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Asylum fears hit skills plan



Bill Goodwin

Hysteria about bogus asylum seekers could damage the Government's plans to open up the UK to more overseas IT...

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Bill Goodwin

Hysteria about bogus asylum seekers could damage the Government's plans to open up the UK to more overseas IT professionals, employers said this week.

Their concerns follow reports in the weekend papers that up to 100,000 overseas workers a year could enter the UK as a result of proposed Government reforms.

Home office minister Barbara Roche will highlight the need to update the UK's 30-year-old immigration rules to allow workers to come to the UK for economic reasons during a speech at the Institute for Public Policy Research in London on Monday.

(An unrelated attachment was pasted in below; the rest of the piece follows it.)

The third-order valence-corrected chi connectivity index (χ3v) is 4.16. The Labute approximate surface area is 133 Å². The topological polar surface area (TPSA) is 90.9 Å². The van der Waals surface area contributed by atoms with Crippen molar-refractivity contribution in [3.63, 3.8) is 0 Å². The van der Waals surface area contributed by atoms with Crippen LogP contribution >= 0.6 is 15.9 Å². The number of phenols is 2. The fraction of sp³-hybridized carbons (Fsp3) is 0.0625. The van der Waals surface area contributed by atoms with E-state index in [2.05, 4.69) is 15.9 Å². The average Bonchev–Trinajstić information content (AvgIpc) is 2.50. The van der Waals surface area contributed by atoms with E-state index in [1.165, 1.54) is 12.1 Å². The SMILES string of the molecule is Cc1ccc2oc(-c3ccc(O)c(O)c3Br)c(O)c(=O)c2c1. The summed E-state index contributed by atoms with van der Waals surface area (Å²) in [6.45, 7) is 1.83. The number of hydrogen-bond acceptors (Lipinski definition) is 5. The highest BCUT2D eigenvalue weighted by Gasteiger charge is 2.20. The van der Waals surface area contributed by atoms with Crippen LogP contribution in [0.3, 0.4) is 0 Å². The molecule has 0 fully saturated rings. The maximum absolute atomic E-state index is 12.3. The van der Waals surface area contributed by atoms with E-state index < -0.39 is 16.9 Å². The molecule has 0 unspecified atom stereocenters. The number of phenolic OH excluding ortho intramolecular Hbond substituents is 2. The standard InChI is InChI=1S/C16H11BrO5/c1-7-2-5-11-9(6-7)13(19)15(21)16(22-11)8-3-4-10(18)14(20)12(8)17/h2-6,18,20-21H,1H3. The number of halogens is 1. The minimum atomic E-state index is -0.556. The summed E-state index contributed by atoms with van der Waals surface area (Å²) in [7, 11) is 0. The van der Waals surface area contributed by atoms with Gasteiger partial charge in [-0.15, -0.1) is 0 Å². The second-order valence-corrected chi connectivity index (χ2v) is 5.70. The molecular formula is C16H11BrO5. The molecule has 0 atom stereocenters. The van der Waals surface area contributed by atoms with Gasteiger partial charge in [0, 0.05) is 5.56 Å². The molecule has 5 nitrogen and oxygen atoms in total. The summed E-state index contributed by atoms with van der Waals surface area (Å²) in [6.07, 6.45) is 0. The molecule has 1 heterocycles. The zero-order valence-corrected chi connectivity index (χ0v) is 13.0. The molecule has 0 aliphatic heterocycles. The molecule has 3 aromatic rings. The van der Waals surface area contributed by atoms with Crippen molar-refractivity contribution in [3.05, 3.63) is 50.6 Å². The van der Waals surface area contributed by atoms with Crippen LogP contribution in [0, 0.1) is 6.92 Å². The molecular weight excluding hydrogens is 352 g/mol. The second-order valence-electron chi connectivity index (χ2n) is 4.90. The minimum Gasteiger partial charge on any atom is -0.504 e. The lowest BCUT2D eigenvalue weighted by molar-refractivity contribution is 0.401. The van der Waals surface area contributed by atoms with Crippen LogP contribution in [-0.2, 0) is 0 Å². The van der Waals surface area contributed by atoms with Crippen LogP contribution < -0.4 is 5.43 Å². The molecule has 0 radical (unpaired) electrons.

Although Roche is not expected to announce any immediate policy changes, the speech will signal the Government's intention to make it easier for firms to compete internationally for skills.

The Overseas Labour Service has already begun implementing measures to open up the UK jobs market to skilled overseas professionals. But employers organisations warned this week, that the public's growing concern over bogus asylum seekers could make it harder for the Government to take action.

"It raises issues of xenophobia which are not really relevant when dealing with skills shortages," said Tim Conway, policy director of the CSSA.

IT National Training Organisation consultant John O'Sullivan said, "Training UK residents is clearly preferable, but if people are needed now, companies should be able to bring them in."

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